Calgary and SW Alberta Daytrip

Sorry for the lack of updates 'round these parts... I'm planning to get more on top of updating this blog and catching up.  Last July was a busy month, and it started with going down to Calgary for the iconic Calgary Stampede for the first time.  Despite being only 3hrs away, I just never went to the Stampede like a lot of other Albertans have, so I figured, especially as someone with a penchant for street photography, I best fix that and see what all the fuss was about.

In a lot of ways, the Stampede is your typical summer expo fair with a rodeo element attached onto it.   A lot of the rides are the same as what you'll get here in Edmonton at K-Days and I'm pretty sure other Canadian summer expos, but the vibe is completely different.  The Stampede is louder, brasher, more crowded and, due to the Western/rodeo theme, more kitschy.  In short, it's more of an outrageous assault on the senses than K-Days has ever been in my lifetime. 

The Stampede also conjures up the caricacture of Calgary (nee Cowntown), and by extension, the caricature of Alberta.  Due to the marketing savvy of Calgarians, Calgary, its hinterlands, and by extension, the caricatures and stereotypes associated with this part of the province is used to describe a fairly large province on the whole.  I'm not suggesting Edmonton is totally culturally distinct from Calgary or Nanton or Banff; on the contrary, Edmonton and Calgary are probably the two most similar major cities in the country, but that doesn't mean there aren't still differences that can be overlooked at times.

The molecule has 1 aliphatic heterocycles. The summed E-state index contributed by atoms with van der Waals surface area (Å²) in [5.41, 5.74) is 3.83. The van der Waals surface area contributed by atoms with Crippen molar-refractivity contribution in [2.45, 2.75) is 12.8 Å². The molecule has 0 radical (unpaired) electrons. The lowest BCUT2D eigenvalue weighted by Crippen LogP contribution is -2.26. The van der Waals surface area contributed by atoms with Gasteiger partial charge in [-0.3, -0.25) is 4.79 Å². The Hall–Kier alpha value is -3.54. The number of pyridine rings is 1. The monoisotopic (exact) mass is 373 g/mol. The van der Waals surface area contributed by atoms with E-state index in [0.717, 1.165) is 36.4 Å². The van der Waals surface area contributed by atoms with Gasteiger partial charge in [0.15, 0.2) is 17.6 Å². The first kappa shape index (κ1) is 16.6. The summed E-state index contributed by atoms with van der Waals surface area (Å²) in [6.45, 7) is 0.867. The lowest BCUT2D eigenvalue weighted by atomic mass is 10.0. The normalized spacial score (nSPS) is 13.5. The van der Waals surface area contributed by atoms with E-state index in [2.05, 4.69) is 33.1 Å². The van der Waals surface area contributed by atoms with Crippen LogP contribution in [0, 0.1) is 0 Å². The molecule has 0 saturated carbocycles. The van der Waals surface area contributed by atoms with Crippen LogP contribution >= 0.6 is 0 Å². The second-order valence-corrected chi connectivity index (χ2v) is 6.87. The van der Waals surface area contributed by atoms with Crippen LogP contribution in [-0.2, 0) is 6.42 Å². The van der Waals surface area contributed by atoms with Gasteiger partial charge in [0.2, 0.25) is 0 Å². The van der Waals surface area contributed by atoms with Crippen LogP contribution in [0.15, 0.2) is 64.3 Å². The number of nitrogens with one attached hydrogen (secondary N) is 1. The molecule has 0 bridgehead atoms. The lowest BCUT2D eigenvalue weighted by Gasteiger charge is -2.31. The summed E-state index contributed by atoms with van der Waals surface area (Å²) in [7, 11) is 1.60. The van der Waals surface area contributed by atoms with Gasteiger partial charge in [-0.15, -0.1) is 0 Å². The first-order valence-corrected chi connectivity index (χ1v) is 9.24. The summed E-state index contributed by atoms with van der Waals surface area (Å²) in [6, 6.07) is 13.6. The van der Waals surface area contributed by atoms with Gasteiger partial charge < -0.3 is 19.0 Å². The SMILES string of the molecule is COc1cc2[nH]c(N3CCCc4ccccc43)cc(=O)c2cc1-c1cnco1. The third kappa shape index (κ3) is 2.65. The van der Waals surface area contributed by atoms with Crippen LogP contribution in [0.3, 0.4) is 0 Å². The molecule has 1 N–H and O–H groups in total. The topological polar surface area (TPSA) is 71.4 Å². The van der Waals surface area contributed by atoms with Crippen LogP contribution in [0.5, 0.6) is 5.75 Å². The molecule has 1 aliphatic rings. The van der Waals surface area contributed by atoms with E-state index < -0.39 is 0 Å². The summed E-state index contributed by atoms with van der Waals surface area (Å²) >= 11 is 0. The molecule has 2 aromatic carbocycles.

Regardless, this trip south kind of encompassed a lot of that caricatured version of Alberta and what outsiders think of this place, complete with my daytrip southwest to the Turner Valley environs, which is right in the thick of picturesque ranching country.  The end of the route was Nanton, which Ruzz and I unfortunately got to too late as we were busy chasing hilly country roads during the day, although we were treated to a rather friendly bar once we got to Nanton. 

After taking eons to get out of a congested Stampede-time Calgary, we started at Big Rock in Okotoks, and gradually went towards Black Diamond and Turner Valley before heading by Bar U Ranch and then rolling through a coulee at sunset en route to Nanton.  It was decent and for someone used to the flatlands of parkland and prairie, the rolling hills were a mesmerizing change of pace.